What is Voter Purging?

…and why is it a problem?

Voter purging is a process that, when conducted improperly, becomes a tool of voter suppression.

Voter purging is a process that helps states and counties maintain up-to-date voter rolls and data by canceling registrations for voters who are no longer eligible, including those who have died or moved out of state.

When does voter purging become problematic?

When properly and transparently executed, voter purges keep voter lists accurate and up-to-date. When conducted improperly, however, it can remove eligible voters from the rolls – and those voters may not be notified in time to re-register for an upcoming election. This process can therefore disenfranchise eligible voters from local, state, and national elections. A 2019 Brennan Center report explains:

States rely on faulty data that purport to show that a voter has moved to another state. Oftentimes, these data get people mixed up. In big states like California and Texas, multiple individuals can have the same name and date of birth, making it hard to be sure that the right voter is being purged when perfect data are unavailable.

Troublingly, minority voters are more likely to share names than white voters, potentially exposing them to a greater risk of being purged. Voters often do not realize they have been purged until they try to cast a ballot on Election Day — after it’s already too late. If those voters live in a state without election day registration, they are often prevented from participating in that election.

Voter Purge Rates Remain High, Analysis Finds – The Brennan Center, 2019

Political parties and partisan groups have used wrongful voter purging to disenfranchise voters and manipulate elections for decades. The Voter Rights Act of 1965 sought to address these practices via nationwide legislation and enforcement. The New York Times’ comprehensive look at the VRA explains:

It eliminated literacy tests and other Jim Crow tactics, and — in a key provision called Section 5 — required North Carolina and six other states with histories of black disenfranchisement to submit any future change in statewide voting law, no matter how small, for approval by federal authorities in Washington. No longer would the states be able to invent clever new ways to suppress the vote…By 1968, just three years after the Voting Rights Act became law, black registration had increased substantially across the South, to 62 percent…In 2008, for the first time, black turnout was nearly equal to white turnout, and Barack Obama was elected the nation’s first black president.

A Dream Undone – The New York Times, 2015

But suppressive purging practices ramped up after a pivotal Supreme Court Decision in 2013.

Shelby County v. Holder invalidated a formula used to define which areas fell under Section 5 of the Voting Rights Act. Section 5 required some jurisdictions, mostly in the South, to obtain federal permission before changing voting laws.

States covered by Section 5 of the Voter Rights Act until 2013 – Facing South, 2013

Shelby County v. Holder made it easier for states with a history of voter discrimination to utilize voter purging and other voter suppression tactics.

In the lead up to the critical 2020 elections, voter purging activity is ticking up again.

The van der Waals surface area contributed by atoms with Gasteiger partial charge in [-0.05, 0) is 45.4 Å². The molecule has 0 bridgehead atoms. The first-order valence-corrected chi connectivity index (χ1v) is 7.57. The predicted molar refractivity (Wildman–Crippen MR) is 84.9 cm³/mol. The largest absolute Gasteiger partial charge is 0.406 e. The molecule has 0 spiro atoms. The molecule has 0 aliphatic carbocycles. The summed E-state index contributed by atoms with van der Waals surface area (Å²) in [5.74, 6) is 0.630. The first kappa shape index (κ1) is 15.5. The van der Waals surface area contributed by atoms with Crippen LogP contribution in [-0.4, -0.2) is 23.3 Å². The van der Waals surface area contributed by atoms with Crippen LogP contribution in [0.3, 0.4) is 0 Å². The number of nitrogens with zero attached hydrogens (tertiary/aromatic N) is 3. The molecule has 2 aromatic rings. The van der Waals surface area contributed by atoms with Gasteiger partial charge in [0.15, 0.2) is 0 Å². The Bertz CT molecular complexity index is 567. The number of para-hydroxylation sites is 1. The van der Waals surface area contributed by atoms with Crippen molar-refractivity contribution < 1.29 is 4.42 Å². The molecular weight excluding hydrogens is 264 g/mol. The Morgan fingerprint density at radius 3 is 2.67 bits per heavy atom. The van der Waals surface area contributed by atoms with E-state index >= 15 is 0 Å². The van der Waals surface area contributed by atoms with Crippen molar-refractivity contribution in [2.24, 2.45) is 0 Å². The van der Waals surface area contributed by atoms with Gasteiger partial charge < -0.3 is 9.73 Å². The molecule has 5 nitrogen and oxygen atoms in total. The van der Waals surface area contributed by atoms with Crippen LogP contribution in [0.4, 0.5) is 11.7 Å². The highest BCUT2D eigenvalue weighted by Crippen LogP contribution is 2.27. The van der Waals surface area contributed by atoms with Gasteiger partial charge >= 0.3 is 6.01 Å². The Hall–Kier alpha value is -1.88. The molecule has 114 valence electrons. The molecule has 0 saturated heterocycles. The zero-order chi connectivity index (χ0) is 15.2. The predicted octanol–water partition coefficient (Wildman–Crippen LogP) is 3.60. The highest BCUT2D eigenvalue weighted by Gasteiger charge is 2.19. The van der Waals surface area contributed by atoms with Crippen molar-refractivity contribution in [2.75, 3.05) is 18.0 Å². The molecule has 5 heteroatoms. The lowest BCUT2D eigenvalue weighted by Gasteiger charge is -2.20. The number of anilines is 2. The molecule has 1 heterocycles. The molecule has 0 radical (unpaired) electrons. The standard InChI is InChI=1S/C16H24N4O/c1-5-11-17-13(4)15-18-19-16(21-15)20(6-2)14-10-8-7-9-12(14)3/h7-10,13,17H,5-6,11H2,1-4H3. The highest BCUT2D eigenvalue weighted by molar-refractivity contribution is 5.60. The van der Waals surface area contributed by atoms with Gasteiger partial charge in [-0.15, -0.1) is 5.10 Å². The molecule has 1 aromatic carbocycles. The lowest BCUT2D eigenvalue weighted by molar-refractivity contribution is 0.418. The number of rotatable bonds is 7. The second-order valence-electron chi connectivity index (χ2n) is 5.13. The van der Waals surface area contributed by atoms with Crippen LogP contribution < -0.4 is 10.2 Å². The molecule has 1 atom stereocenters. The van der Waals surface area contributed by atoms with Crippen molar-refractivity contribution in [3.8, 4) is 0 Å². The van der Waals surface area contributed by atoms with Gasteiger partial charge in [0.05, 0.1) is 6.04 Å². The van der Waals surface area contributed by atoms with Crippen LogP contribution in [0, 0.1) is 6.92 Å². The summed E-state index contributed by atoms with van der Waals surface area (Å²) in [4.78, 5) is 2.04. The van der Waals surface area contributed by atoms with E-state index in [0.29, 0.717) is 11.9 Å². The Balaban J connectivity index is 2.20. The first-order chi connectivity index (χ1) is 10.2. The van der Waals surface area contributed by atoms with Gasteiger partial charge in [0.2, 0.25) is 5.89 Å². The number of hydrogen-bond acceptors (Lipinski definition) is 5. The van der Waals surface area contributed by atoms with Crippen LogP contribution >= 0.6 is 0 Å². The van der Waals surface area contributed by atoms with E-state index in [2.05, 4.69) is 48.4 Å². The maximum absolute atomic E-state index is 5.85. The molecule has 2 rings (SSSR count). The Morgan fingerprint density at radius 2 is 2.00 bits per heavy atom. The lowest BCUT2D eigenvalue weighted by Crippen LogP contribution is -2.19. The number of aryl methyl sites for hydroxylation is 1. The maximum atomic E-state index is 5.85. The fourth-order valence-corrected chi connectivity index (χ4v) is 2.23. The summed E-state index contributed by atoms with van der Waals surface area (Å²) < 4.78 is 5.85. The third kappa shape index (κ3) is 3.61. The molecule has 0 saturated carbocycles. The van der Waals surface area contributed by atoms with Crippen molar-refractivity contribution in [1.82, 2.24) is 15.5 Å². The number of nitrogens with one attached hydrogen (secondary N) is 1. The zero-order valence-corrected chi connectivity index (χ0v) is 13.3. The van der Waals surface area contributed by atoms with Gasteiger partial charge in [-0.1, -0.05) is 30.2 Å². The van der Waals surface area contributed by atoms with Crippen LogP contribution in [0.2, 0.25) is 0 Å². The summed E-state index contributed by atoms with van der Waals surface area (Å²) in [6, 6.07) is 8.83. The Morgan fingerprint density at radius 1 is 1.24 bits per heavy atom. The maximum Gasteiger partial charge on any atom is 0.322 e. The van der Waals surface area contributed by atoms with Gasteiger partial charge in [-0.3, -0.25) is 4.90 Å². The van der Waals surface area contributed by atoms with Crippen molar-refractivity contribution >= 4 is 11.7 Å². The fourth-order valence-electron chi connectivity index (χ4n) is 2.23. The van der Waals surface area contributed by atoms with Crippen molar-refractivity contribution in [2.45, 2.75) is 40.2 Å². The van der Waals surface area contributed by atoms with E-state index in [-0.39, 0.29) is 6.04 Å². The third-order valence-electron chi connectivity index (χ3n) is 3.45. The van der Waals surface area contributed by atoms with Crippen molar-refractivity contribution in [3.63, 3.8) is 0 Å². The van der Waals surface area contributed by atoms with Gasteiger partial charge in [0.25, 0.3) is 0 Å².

As shown in the graphic below, the Brennan Center found that, after 2013, “purge rates ticked up in parts of the country that were covered at the time of the Shelby County decision” – primarily counties located in southern states – “with a demonstrated history of discrimination in voting.”

Voter Purge Rates Remain High, Analysis Finds – The Brennan Center, 2019

The effects of the 2013 ruling became more apparent in the run up to the 2018 mid-terms, with clear implications for the upcoming 2020 elections:

  • 17 million+ voters were purged nationwide between 2016 and 2018, similar to the number purged between 2014 and 2016, but considerably higher than numbers 2006 and 2008
  • The median purge rate over the 2016–2018 period in jurisdictions previously subject to preclearance was 40% higher than the purge rate in non-preclearance jurisdictions (Brennan Center, 2019).
  • Georgia dramatically increased purging after the 2013 ruling, removing 1.5 million voters from its rolls between the 2012 and 2016 elections, and another 309,000 in 2019.
  • Before midterm elections 2018, voter purges occurred in North Dakota, Ohio, Missouri, Kansas, and New Hampshire. 
  • In 2019, a federal judge prevented Texas from implementing a massive, unjustified purge.
  • Now, in the run-up to pivotal elections in 2020, court cases are attempting to compel purges of 200,000 voters in Wisconsin, 100,000 in Georgia, 500,000 in North Carolina, and elsewhere.

Unfortunately, the inconsistent and often prohibitive cost of state voter lists makes transparency and accountability very challenging.

All states maintain digital voter files, but each state determines how – and at what cost – people can access the list of registered voters in that state. Some states make access straightforward and even free.  Others, like Arizona, Wisconsin, and Alabama assign prohibitive financial barriers to prevent public review and oversight of their data and voter information. 

Examples of the costs of acquiring and maintaining some state voter lists for one year:

  • Alabama: $378,000/year
  • Arizona: $32,500 to acquire and $390,000/year
  • Wisconsin: $150,000/year
  • New Hampshire: $5000 to obtain and $60,000 annually.

Acquiring voter lists for every state for one year would cost more than $1.7 million.

The Voter Purge Project believes that states and advocates can protect eligible voters and assure their ability to vote in coming elections.

Here’s how we can help.